I have a lifelong love for meat. But I was always fascinated by the ethical reasoning for veganism or vegetarianism. When I made Aliyah, I discovered an increasing number of Israelis who are vegans. Especially since moving to Pardes Chana eight years ago and working with a lot of tech clients in Tel Aviv. Which drew me to wonder, why are so many Jews vegan when eating meat has always been a part of Jewish tradition? And, why are secular Jews more likely to be vegan if the reasoning for veganism is rooted in Jewish tradition. That is why I had Rabbi Akiva Gersh, The Vegan Rabbi, as my premiere interview for my YouTube channel, Israel Unfiltered.
I hope you enjoy this video discussion below, and you can learn more about Akiva from this Q&A, so you, too, can expand your perspective on veganism and living an authentic Jewish Life.
Akiva Gersh has been working in the field of Jewish and Israeli Education, including Jewish Environmental Education, for 20 years. Originally from New York, he moved to Israel in 2004 and from 2007-2020 taught Jewish History and Modern Israel at the Alexander Muss High School in Israel. He has since taken his Israel education work online through his business @Israel, providing courses, classes, and virtual tours about Israeli history, society, and culture. Akiva is also a contributing blogger at the Times of Israel and, in 2017, published his first book, “Becoming Israeli,” about the experience of making Aliyah and acclimating to life in Israel. He shares his teachings about Judaism’s views of animal welfare and veganism through his “Vegan Rabbi” pages on Facebook and Instagram. Akiva holds a BA in Religious Studies from Brown University and an MA in Jewish Education from Yeshiva University. He and his wife Tamar live in Pardes Hanna with their four children.
We’ll use this Q&A to guide our conversation. I will be using these answers along with our recording for publicity.
What attracts you most to the work that you do?
I love helping to realize the great abundance of Jewish teachings related to compassion for animals, and that gives support for a vegan lifestyle. Though many of these teachings come from classic sources, they are often unknown to the general Jewish population.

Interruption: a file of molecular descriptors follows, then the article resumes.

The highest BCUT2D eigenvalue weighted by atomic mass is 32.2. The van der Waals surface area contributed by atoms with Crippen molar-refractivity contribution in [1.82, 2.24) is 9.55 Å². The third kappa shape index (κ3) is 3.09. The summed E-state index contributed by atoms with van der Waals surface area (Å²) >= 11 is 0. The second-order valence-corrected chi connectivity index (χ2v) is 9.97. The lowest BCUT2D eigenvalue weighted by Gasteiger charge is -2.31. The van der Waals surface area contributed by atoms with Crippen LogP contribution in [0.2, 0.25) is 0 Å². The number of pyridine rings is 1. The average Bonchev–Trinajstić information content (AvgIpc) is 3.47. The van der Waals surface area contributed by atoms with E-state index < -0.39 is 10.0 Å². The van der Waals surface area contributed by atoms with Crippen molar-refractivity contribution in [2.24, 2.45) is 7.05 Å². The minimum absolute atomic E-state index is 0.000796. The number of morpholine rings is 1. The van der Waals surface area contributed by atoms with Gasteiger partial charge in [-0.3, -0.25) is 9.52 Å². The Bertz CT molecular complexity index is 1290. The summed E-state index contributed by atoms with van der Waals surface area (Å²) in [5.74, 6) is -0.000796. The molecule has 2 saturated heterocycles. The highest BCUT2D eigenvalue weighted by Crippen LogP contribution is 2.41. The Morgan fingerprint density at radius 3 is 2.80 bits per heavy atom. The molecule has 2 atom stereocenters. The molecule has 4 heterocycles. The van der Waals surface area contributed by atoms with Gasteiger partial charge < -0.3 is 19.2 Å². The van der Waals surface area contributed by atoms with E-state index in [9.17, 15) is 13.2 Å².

What is your greatest motivator to continuously create content?
The feeling that I am sharing content that is of value to people, helping them to better understand certain things or have a different perspective on issues that I am sharing about.
What is your best memory related to Israel?
I have tons. But one is walking to the Kotel years ago on Yom Ha’Atzmaut. We were living in Jerusalem, and we had three kids at the time- 5, 2.5, and a 3-month year old. I decided to take a walk with all of them to give my wife time to rest, and we walked up the street to see the Yom Ha’Atzmaut parade. My oldest was walking, the middle one was in the stroller, and I was carrying our baby on me in a baby carrier. From the parade, I saw the walls of the Old City, and I said to my kids, “Let’s walk there!” So we did. And when we got to the walls, and I saw our baby was still sleeping, I said, “Let’s walk to the Kotel!” So we did. Standing at the Wall with my three kids on Yom Ha’Atzmaut was so powerful. It was one of the moments that you realized you were taking part in the great return of the Jewish people to their homeland. After some time, we began our long walk home, which took about an hour. And all the while, my baby was sleeping on me!
What is your favorite book recommendation?
One of them: Like Dreamers by Yossi Klein HaLevi.
What’s your favorite Israeli snack or cuisine?
Fresh hummus with really yummy pita.
Share an “Only-in-Israel” experience.
I was walking into a store with my son when he was three years old. The armed guard at the entrance says, “Let me give him a blessing. I’m a kohen.”
About Vegan Rabbi: Vegan Rabbi is a social media platform through which Akiva Gersh shares ancient and modern teachings from the Jewish tradition regarding animal welfare and veganism. He teaches an online course entitled “Judaism, Animal Welfare and Veganism” for people who want to deepen their understanding of the Jewish imperative to show compassion for animals.
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